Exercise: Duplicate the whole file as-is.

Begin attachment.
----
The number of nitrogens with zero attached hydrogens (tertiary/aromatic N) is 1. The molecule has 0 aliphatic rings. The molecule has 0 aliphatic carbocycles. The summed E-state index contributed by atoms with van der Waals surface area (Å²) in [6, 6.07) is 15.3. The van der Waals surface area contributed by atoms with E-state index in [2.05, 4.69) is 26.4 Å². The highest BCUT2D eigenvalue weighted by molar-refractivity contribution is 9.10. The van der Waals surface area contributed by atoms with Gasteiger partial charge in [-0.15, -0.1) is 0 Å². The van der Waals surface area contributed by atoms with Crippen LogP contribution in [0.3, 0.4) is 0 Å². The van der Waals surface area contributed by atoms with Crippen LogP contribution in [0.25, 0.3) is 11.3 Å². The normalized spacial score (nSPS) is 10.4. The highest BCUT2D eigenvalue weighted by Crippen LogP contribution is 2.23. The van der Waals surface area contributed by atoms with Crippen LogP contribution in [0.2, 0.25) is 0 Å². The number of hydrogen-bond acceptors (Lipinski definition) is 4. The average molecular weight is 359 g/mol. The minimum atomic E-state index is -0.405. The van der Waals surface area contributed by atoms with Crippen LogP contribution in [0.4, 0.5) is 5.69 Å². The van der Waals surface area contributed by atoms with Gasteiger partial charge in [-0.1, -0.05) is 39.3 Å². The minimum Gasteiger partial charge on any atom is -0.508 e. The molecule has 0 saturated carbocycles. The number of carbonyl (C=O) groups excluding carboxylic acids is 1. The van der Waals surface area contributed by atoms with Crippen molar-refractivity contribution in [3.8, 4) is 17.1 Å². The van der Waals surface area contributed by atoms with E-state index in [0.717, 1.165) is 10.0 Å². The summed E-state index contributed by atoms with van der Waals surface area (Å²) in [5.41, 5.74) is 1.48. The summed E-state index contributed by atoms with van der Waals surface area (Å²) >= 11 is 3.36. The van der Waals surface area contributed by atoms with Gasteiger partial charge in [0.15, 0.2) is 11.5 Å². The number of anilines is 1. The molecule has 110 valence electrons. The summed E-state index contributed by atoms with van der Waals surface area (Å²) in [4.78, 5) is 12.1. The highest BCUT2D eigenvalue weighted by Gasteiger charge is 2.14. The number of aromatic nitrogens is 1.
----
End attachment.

The number of nitrogens with zero attached hydrogens (tertiary/aromatic N) is 1. The molecule has 0 aliphatic rings. The molecule has 0 aliphatic carbocycles. The summed E-state index contributed by atoms with van der Waals surface area (Å²) in [6, 6.07) is 15.3. The van der Waals surface area contributed by atoms with E-state index in [2.05, 4.69) is 26.4 Å². The highest BCUT2D eigenvalue weighted by molar-refractivity contribution is 9.10. The van der Waals surface area contributed by atoms with Gasteiger partial charge in [-0.15, -0.1) is 0 Å². The van der Waals surface area contributed by atoms with Crippen LogP contribution in [0.3, 0.4) is 0 Å². The van der Waals surface area contributed by atoms with Crippen LogP contribution in [0.25, 0.3) is 11.3 Å². The normalized spacial score (nSPS) is 10.4. The highest BCUT2D eigenvalue weighted by Crippen LogP contribution is 2.23. The van der Waals surface area contributed by atoms with Crippen LogP contribution in [0.2, 0.25) is 0 Å². The number of hydrogen-bond acceptors (Lipinski definition) is 4. The average molecular weight is 359 g/mol. The minimum atomic E-state index is -0.405. The van der Waals surface area contributed by atoms with Crippen LogP contribution in [0.4, 0.5) is 5.69 Å². The van der Waals surface area contributed by atoms with Gasteiger partial charge in [-0.1, -0.05) is 39.3 Å². The minimum Gasteiger partial charge on any atom is -0.508 e. The molecule has 0 saturated carbocycles. The number of carbonyl (C=O) groups excluding carboxylic acids is 1. The van der Waals surface area contributed by atoms with Crippen molar-refractivity contribution in [3.8, 4) is 17.1 Å². The van der Waals surface area contributed by atoms with E-state index in [0.717, 1.165) is 10.0 Å². The summed E-state index contributed by atoms with van der Waals surface area (Å²) in [5.41, 5.74) is 1.48. The summed E-state index contributed by atoms with van der Waals surface area (Å²) >= 11 is 3.36. The van der Waals surface area contributed by atoms with Gasteiger partial charge in [0.15, 0.2) is 11.5 Å². The number of anilines is 1. The molecule has 110 valence electrons. The summed E-state index contributed by atoms with van der Waals surface area (Å²) in [4.78, 5) is 12.1. The highest BCUT2D eigenvalue weighted by Gasteiger charge is 2.14. The number of aromatic nitrogens is 1.